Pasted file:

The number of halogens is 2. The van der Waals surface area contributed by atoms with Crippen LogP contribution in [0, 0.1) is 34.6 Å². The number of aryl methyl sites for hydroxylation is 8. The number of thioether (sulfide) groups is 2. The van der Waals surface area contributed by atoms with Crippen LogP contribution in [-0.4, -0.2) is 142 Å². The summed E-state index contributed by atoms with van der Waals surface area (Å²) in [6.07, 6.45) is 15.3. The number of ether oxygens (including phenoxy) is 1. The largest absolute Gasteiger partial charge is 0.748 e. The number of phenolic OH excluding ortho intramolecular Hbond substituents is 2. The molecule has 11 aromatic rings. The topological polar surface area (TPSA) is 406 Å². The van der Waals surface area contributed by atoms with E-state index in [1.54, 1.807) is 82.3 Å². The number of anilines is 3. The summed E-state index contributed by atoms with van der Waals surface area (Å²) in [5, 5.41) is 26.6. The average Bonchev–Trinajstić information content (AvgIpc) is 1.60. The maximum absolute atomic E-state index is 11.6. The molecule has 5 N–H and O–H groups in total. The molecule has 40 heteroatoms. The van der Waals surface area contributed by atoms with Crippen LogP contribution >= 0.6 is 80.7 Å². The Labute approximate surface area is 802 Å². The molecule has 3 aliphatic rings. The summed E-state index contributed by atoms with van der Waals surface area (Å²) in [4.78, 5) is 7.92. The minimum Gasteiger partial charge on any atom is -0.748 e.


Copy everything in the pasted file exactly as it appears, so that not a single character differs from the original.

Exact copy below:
The number of halogens is 2. The van der Waals surface area contributed by atoms with Crippen LogP contribution in [0, 0.1) is 34.6 Å². The number of aryl methyl sites for hydroxylation is 8. The number of thioether (sulfide) groups is 2. The van der Waals surface area contributed by atoms with Crippen LogP contribution in [-0.4, -0.2) is 142 Å². The summed E-state index contributed by atoms with van der Waals surface area (Å²) in [6.07, 6.45) is 15.3. The number of ether oxygens (including phenoxy) is 1. The largest absolute Gasteiger partial charge is 0.748 e. The number of phenolic OH excluding ortho intramolecular Hbond substituents is 2. The molecule has 11 aromatic rings. The topological polar surface area (TPSA) is 406 Å². The van der Waals surface area contributed by atoms with E-state index in [1.54, 1.807) is 82.3 Å². The number of anilines is 3. The summed E-state index contributed by atoms with van der Waals surface area (Å²) in [5, 5.41) is 26.6. The average Bonchev–Trinajstić information content (AvgIpc) is 1.60. The maximum absolute atomic E-state index is 11.6. The molecule has 5 N–H and O–H groups in total. The molecule has 40 heteroatoms. The van der Waals surface area contributed by atoms with Crippen LogP contribution >= 0.6 is 80.7 Å². The Labute approximate surface area is 802 Å². The molecule has 3 aliphatic rings. The summed E-state index contributed by atoms with van der Waals surface area (Å²) in [4.78, 5) is 7.92. The minimum Gasteiger partial charge on any atom is -0.748 e.